Supermarkets in the UK are in negotiations with the Fairtrade Foundation over the trial of a collective buying scheme for Fairtrade goods.

The Co-op told Just Food it is one of the retailers involved in the pilot.

Fairtrade Foundation declined to name the supermarkets involved but confirmed that talks were ongoing.

Sources close to the matter told The Financial Times that Tesco and Sainsbury’s are also taking part.

Fairtrade Foundation’s Shared Impact initiative allows retailers to “jointly contribute” a Fairtrade premium price to farmers who are a part of the scheme, under three- to five-year contracts between both parties.

It looks to benefit farmers of bananas, cocoa and coffee that are sourced from areas including Colombia in South America plus Cote d’Ivoire and Kenya in Africa.

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Fairtrade Foundation said it expected to see products sold under the Shared Impact buying scheme on UK retailer shelves “hopefully later this year”.

The initiative is expected to help farmers sell higher volumes of products at a premium price, which in turn they can use to invest in addressing problems including “low incomes, human rights risks and deforestation”, said Fairtrade.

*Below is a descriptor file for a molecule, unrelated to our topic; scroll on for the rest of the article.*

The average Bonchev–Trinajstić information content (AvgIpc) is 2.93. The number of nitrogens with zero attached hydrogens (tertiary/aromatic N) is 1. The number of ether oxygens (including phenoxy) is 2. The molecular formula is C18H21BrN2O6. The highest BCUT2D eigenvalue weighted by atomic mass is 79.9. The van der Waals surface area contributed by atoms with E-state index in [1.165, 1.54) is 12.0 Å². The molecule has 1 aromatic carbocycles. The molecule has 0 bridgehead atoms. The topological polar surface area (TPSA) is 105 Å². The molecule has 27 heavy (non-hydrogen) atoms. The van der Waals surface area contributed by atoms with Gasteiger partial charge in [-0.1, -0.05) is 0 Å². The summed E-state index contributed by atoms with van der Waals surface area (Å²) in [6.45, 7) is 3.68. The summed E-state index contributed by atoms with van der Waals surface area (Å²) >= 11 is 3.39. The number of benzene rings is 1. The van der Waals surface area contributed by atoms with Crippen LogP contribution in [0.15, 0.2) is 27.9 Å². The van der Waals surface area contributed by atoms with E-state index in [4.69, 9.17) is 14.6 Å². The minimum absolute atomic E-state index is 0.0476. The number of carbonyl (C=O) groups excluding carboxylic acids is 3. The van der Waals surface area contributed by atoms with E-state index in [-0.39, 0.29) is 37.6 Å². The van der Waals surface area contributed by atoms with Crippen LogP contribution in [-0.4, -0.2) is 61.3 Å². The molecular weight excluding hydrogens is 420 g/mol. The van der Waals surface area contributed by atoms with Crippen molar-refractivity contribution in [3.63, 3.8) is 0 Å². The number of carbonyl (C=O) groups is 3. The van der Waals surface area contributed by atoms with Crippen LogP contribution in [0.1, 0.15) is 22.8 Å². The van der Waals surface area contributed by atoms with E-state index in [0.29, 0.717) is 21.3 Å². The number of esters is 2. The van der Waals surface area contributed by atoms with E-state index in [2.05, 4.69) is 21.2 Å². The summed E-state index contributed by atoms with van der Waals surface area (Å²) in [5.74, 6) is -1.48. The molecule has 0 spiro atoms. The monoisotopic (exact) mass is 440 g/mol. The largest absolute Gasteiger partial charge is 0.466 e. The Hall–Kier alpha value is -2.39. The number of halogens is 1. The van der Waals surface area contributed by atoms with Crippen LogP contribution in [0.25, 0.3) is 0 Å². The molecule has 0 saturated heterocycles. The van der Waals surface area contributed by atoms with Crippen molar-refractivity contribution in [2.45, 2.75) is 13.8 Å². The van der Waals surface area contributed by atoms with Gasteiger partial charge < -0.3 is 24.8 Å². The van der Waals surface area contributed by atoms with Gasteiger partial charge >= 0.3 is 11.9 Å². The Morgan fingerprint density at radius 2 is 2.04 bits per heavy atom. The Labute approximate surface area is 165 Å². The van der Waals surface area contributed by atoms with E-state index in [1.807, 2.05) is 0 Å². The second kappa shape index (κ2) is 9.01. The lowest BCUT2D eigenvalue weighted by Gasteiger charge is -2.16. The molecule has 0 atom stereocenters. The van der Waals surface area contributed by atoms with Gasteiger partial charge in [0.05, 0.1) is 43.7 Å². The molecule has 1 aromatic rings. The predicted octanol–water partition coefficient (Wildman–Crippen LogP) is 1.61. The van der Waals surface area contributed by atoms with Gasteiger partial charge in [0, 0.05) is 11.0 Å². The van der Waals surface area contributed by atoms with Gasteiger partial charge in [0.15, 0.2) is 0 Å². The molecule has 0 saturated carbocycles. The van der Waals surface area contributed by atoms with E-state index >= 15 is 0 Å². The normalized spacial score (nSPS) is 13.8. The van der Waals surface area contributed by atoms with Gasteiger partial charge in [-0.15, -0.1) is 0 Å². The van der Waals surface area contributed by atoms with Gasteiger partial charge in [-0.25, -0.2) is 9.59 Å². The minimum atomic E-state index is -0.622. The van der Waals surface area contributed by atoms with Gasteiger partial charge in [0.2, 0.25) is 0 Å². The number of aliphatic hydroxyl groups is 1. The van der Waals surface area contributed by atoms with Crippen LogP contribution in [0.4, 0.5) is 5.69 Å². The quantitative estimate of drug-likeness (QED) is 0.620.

Speaking to Just Food, the NGO said that “risk mitigation” specifically “will mean they can ensure they are compliant with new regulation in Europe and the UK”.

Last year, the EU put forward a law banning the sale of food products linked to deforestation, such as cocoa, palm oil, meat, and soya beans.

The legislation is expected to be implemented by the end of 2024, but a final agreement with several member countries is yet to be reached.

Commenting in a statement, Alexander Carnwath, head of public affairs at the Fairtrade Foundation said: “Farming remains one of the main drivers of deforestation globally, as well as a significant contributor to an increase in global greenhouse gas emissions and biodiversity loss. Farmers and workers cannot drive forward sustainability initiatives without supply chain collaboration.

“That’s why Shared Impact is a joint pledge between farmers, retailers and Fairtrade. Expanding on the existing way we work with our retail partners, the new model allows them to target salient risks in their supply chain, drive forward a more resilient food sector, work together to advance shared goals, and fund real, lasting change in partnership with farmers and workers.”

Emily Pearce, senior sustainable sourcing and international development manager at The Co-op added: “We recognise the real challenges facing food systems across the world and are pleased to be participating with Fairtrade on the Shared Impact pilot. The pilot aims to find solutions to deepen the impact, cooperatively for the millions of small-scale farmers and workers who are disproportionately affected by the effects of climate change and fluctuating commodity prices.”